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Sailors and Marine Oilers Career Video

Description: Stand watch to look for obstructions in path of vessel, measure water depth, turn wheel on bridge, or use emergency equipment as directed by captain, mate, or pilot. Break out, rig, overhaul, and store cargo-handling gear, stationary rigging, and running gear. Perform a variety of maintenance tasks to preserve the painted surface of the ship and to maintain line and ship equipment. Must hold government-issued certification and tankerman certification when working aboard liquid-carrying vessels. Includes able seamen and ordinary seamen.


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Video Transcript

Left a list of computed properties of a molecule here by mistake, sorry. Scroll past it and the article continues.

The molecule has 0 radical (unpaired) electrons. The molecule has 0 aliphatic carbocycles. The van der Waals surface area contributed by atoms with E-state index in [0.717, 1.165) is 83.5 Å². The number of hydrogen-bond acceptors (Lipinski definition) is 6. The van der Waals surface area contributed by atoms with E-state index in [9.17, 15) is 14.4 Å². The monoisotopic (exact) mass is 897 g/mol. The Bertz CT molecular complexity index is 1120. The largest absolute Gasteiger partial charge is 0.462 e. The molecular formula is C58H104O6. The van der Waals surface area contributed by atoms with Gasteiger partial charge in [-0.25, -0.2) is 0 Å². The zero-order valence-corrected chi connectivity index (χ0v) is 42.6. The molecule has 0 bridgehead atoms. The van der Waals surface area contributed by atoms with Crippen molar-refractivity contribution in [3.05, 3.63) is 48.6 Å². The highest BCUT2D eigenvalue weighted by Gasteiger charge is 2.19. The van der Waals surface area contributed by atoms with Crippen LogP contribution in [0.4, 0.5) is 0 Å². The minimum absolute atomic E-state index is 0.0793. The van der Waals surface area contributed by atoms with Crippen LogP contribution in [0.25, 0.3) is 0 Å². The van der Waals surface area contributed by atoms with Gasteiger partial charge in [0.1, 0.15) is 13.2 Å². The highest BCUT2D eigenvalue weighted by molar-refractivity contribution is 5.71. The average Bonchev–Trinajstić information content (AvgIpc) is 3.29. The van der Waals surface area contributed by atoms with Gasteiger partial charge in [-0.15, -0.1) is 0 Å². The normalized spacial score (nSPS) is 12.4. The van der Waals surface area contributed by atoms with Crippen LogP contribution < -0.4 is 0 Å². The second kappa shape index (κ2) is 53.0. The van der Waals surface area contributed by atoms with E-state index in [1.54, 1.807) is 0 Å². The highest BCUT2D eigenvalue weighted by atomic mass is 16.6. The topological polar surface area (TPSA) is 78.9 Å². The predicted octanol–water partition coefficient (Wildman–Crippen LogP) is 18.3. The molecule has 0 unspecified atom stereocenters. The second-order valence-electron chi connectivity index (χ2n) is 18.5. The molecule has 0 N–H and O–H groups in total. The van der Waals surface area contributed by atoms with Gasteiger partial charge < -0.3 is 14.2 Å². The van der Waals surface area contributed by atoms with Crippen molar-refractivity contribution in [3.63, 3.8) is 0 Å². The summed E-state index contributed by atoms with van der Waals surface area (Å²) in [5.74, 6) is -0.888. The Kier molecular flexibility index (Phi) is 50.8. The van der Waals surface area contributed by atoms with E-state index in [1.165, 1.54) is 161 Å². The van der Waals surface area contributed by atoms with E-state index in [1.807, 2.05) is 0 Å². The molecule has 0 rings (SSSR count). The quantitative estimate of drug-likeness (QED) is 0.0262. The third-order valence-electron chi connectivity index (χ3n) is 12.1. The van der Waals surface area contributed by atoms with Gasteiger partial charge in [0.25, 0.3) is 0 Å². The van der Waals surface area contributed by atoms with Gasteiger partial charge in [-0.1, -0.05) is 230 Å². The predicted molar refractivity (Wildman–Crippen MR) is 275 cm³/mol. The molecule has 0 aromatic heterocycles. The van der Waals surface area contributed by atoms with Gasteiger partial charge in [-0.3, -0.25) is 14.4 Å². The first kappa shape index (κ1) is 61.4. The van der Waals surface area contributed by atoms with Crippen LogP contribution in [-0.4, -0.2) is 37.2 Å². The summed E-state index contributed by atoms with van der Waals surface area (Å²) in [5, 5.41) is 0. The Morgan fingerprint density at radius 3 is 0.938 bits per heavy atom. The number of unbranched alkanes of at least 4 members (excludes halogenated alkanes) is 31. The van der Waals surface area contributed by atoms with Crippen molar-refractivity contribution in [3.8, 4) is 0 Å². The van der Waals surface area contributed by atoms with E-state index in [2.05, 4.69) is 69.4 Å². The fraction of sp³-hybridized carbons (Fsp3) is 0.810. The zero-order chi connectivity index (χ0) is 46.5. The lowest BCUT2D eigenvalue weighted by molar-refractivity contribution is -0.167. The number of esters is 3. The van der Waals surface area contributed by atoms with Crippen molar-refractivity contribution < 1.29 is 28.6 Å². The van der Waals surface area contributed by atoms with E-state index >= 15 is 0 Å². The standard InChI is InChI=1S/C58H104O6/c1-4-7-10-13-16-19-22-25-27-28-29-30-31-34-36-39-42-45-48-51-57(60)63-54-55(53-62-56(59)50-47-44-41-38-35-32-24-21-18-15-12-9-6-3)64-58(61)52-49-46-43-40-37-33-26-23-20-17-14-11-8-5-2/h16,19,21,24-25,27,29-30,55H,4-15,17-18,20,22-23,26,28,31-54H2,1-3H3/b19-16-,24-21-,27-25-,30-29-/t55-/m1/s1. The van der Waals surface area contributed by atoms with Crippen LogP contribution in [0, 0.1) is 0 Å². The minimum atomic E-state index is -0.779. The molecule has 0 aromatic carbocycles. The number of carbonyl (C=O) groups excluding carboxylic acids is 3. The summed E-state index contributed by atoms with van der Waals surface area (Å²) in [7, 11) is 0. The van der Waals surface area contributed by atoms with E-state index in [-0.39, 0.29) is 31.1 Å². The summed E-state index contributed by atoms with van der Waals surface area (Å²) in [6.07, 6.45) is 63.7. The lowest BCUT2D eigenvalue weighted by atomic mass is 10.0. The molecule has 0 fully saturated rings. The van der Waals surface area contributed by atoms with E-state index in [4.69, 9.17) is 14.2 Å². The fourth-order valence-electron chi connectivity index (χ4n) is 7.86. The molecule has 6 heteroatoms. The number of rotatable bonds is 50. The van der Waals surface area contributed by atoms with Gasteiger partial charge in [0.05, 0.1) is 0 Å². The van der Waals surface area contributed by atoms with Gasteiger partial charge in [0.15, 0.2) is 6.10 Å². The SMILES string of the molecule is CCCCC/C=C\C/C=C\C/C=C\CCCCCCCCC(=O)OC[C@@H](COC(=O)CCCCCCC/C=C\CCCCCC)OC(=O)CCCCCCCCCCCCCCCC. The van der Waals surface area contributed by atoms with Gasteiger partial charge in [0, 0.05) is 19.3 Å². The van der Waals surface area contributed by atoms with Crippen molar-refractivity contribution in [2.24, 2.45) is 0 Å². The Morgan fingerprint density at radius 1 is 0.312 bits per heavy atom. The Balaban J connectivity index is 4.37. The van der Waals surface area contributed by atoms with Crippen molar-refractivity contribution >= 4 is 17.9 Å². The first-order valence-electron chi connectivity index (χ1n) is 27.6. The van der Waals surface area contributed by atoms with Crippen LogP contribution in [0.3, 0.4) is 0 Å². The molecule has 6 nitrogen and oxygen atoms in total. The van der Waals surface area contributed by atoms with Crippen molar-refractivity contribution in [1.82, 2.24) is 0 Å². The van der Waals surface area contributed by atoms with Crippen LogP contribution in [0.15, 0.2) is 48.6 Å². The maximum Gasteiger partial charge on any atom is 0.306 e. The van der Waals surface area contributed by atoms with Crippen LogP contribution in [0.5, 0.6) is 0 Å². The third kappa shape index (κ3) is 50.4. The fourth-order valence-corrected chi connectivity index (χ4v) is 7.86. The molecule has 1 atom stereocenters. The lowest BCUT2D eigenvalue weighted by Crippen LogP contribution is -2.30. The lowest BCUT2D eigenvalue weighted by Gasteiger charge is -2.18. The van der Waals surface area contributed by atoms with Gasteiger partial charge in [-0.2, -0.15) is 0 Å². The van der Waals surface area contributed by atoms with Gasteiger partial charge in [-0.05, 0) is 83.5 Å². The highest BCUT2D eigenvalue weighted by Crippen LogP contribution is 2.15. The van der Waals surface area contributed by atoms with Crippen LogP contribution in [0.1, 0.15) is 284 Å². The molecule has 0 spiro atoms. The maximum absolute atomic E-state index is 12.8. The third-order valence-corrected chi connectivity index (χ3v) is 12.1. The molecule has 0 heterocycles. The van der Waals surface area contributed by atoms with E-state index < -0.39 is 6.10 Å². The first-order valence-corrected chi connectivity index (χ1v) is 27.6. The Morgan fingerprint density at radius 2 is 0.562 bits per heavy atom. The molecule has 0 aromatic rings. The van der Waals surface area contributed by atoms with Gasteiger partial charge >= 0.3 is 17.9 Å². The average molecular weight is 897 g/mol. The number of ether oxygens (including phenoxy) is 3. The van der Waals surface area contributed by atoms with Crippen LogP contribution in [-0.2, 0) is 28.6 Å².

Outdoors every day in sun, wind, and rain, with steady legs on a shifting deck, at times with no land in sight… the lifestyle of sailors and marine oilers isn’t for everyone, but for those who love life on the water, there’s nothing like it. Sailors—also called deckhands— operate and maintain vessels and deck equipment, and keep their ship in good working order. Sailors stand watch for hazards or other vessels in the ship’s path, and keep track of navigational buoys to stay on course. They clean decks, maintain lifeboats, and paint and patch the ship’s surface. At port, sailors load and unload cargo. They also steer the ship under the direction of commanders, and handle lines to secure the ship when docking, leaving port, or to connect barges when towed by tugboats. Sailors communicate with other ships using the international signal language of lights and semaphores. Marine oilers are the engine room equivalent of sailors. They help engineers with maintenance and repairs to keep the propulsion system in working order. To load fuel supplies, they ensure hoses are secured and pumps operate correctly. Marine oilers monitor gauges and record data to document changes and that procedures have been followed. Although formal education usually is not required, these workers often need credentials issued by the Transportation Security Administration and the U.S. Coast Guard National Maritime Center.